Maybe it’s the wrong question. We can’t completely eliminate risk from welcoming and loving people any more than we can eliminate risk from driving to the store or sitting in a school classroom. Perhaps the real question is how we can recognize the risks and choose to live courageously in spite of them?  What would that look like?

It would probably include learning and understanding the facts.  How many people have fled instability to seek peaceful safety? How has the refugee vetting process worked to maximize security?  How have refugees impacted local economies by starting businesses, spending hard earned dollars, even working to repay the loans for their own resettlement costs?  Did you know that the airfare to resettle a refugee is a loan which must be repaid?  The more we understand, the less scary things become.  (The IAFR toolbox has many educational resources!)

A huge step in reducing the fear is to meet a refugee.  Hear their story.  Share a cup of tea.  Or simply introduce yourself.  We don’t just have 21.3 million refugees in the world; there are 21.3 million people with stories and names traveling the refugee highway. Each time we share life together, it chips away at the walls. When we choose to love someone, we begin to cast fear aside.

Ultimately, followers of Jesus have the best responses to fear. Pray for courage. Grapple with God’s inverted economy. Remember that Yahweh never promised to be safe. Live now in the light of eternity.  Love others as Jesus loves us. As we follow Jesus’s example of embracing us when we were outsiders, I believe the risk of welcoming others will become much more acceptable.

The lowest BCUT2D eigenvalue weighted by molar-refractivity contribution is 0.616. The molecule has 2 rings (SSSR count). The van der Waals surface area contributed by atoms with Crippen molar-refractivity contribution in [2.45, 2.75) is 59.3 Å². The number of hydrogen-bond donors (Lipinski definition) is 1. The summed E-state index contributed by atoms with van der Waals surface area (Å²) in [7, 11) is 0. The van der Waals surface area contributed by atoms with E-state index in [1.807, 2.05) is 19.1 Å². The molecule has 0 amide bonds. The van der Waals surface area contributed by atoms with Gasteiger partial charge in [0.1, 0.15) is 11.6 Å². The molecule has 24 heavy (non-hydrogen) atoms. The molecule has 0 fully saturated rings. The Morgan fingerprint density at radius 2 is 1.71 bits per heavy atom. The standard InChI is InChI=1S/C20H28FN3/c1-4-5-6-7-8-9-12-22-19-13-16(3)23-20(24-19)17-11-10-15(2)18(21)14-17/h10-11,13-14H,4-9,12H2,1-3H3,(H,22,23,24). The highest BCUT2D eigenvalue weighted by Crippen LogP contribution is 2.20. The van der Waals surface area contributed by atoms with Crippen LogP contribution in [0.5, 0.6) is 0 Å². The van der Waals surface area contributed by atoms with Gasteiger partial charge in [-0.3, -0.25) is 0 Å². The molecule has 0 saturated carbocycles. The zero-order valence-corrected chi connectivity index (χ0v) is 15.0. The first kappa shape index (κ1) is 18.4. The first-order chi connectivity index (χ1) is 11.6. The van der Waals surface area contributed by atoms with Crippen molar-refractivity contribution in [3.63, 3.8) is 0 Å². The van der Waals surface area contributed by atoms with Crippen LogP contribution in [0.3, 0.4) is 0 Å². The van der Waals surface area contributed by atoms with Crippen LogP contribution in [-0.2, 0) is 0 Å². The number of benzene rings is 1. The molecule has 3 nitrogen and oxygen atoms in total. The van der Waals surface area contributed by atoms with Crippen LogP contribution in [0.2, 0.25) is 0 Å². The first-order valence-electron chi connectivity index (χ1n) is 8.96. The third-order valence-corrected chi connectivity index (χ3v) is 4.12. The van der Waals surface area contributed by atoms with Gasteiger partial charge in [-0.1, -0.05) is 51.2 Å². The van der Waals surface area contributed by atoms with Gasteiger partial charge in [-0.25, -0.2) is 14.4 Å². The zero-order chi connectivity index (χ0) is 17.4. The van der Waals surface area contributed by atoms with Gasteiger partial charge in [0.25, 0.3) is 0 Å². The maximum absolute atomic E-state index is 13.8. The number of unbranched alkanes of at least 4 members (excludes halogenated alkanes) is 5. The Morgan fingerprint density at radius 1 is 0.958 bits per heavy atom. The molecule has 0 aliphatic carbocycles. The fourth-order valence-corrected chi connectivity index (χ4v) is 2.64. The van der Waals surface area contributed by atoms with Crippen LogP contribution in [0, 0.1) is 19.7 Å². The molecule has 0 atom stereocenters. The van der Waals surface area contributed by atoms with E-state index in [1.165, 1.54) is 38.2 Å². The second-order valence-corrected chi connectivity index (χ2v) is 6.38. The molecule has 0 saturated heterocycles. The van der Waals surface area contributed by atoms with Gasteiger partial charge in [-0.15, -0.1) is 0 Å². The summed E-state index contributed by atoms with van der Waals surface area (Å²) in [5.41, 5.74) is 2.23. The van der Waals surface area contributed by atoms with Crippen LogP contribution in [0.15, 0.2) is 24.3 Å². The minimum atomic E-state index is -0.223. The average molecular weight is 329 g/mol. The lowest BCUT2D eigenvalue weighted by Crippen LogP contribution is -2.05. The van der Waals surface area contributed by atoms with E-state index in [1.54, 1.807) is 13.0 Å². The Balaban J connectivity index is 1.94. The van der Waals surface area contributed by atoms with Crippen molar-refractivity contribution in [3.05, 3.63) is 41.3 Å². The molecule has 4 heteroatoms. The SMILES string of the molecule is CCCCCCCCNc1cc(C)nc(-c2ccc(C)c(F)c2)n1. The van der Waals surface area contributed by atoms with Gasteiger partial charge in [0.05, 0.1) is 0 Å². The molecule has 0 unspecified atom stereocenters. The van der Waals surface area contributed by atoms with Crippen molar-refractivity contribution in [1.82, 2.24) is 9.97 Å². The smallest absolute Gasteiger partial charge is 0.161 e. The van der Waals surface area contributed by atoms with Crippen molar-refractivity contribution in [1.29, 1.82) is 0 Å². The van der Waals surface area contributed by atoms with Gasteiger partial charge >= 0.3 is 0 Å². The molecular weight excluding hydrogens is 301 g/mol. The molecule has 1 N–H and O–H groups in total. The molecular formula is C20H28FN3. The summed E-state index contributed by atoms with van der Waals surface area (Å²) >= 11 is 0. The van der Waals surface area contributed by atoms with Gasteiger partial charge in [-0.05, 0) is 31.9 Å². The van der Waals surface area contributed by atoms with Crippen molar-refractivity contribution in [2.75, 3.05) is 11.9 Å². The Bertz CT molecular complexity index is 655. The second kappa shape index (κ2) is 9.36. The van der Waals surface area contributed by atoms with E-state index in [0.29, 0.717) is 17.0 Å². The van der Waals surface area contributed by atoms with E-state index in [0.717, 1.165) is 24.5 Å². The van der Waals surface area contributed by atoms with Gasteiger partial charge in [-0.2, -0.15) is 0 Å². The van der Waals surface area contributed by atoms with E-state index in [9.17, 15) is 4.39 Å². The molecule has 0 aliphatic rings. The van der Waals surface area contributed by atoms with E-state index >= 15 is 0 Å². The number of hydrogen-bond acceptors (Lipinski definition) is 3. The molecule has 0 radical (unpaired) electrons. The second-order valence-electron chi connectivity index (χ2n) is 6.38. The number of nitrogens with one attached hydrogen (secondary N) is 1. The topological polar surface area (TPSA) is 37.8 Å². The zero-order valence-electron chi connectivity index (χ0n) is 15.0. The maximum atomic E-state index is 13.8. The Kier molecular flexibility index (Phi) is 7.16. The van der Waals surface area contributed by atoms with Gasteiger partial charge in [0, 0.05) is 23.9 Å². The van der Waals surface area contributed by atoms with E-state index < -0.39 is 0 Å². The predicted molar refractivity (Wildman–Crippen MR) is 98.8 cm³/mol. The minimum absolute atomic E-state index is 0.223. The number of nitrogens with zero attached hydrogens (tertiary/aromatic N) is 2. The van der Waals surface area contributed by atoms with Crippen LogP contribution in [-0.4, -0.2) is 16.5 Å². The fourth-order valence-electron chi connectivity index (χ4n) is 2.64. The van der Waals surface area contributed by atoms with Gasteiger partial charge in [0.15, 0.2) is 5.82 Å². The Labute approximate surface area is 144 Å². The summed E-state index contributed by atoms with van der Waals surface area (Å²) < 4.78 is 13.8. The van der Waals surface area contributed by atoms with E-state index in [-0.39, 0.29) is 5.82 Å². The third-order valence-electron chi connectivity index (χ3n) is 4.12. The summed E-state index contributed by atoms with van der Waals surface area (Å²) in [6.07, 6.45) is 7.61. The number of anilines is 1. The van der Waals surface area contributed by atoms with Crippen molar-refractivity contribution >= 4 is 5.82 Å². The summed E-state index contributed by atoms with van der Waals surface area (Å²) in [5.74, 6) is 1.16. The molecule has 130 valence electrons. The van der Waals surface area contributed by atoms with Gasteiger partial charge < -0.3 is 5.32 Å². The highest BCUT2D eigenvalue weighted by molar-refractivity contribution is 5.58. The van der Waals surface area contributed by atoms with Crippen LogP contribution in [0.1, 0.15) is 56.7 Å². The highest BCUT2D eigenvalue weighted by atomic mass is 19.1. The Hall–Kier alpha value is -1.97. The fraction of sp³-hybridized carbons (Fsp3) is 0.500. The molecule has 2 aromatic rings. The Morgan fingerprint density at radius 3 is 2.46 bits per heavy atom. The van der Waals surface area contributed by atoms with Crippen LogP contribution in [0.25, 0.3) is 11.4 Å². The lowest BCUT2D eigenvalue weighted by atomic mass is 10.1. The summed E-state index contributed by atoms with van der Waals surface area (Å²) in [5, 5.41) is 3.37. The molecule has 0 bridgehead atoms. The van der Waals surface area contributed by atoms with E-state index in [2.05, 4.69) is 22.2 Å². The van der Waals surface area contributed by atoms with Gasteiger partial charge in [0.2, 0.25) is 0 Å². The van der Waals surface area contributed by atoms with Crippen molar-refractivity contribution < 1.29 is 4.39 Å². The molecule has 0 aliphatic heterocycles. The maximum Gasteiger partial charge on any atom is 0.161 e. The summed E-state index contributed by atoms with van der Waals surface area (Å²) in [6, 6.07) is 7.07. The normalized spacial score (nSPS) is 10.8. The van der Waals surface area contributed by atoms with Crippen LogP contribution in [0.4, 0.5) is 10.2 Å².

-posted by Rachel Uthmann

Each year, the UNHCR publishes the Global Trends ReportThis vital document provides data and statistics* that help give context to the story of forced displacement.  Check out the complete report for the bigger picture!  Meanwhile, here are a few key observations:

1) 2016 was a relatively good year for refugees returning home: 552,000 (approximately 2.5% of the refugee population) were able to do so.  This is a 250% increase from 2015!

2) It was also a good year for refugee resettlement. 189,300 refugees (0.84%) were resettled to new countries. The number was hovering below 1/2 of 1%. 

3) Unfortunately, the overall numbers of Forcibly Displaced People increased by 300,000 to a global total of 65.6 million displaced people.

4) 2,800 people are newly displaced every day. That's 20 people every minute.

5) 51% of the refugee population is under 18 year old, compared to the total world population of 31%.

Of course, these are numbers and statistics.  Each number represents a person, a name, a story.  Thank you for being a champion for hope and recovery for the people behind the numbers!

*Note: The Global Trends Report is the most up-to-date official report, and reflects the data gathered from the most recent calendar year; this edition reports the data for 2016.

-Observations by Tom Albinson, posted by Tim Uthmann

Thanks to Tyndale House Foundation!

Photo: Asylum seeker from Myanmar

Many thanks to Tyndale House Foundation for awarding IAFR a $10,000 grant award to our Jonathan House Project! It is a joy and privilege to partner with them as we help asylum seekers survive and recover from displacement by providing shelter and extending supportive community to them here in the Twin Cities (Minnesota).

In addition to this generous grant, 30 individuals have donated a total of $8,000 towards the initial launch of Jonathan House! We are encouraged as local churches and individuals have embraced this vision and are actively seeking ways to get involved! IAFR has been training and consulting with them as they figure out their part in this movement to seek the welfare of asylum-seekers here.

Prayer Requests

Please pray with us as we are currently working to identify and secure suitable housing options for asylum seekers here. We also welcome your prayers for God to provide the remaining funding we need to cover Jonathan House expenses for the first 18 months ($27,000).

We are eager to see how God will use this ministry in the lives both of asylum seekers and of those of us who partner with them.

-Posted by Sarah Miller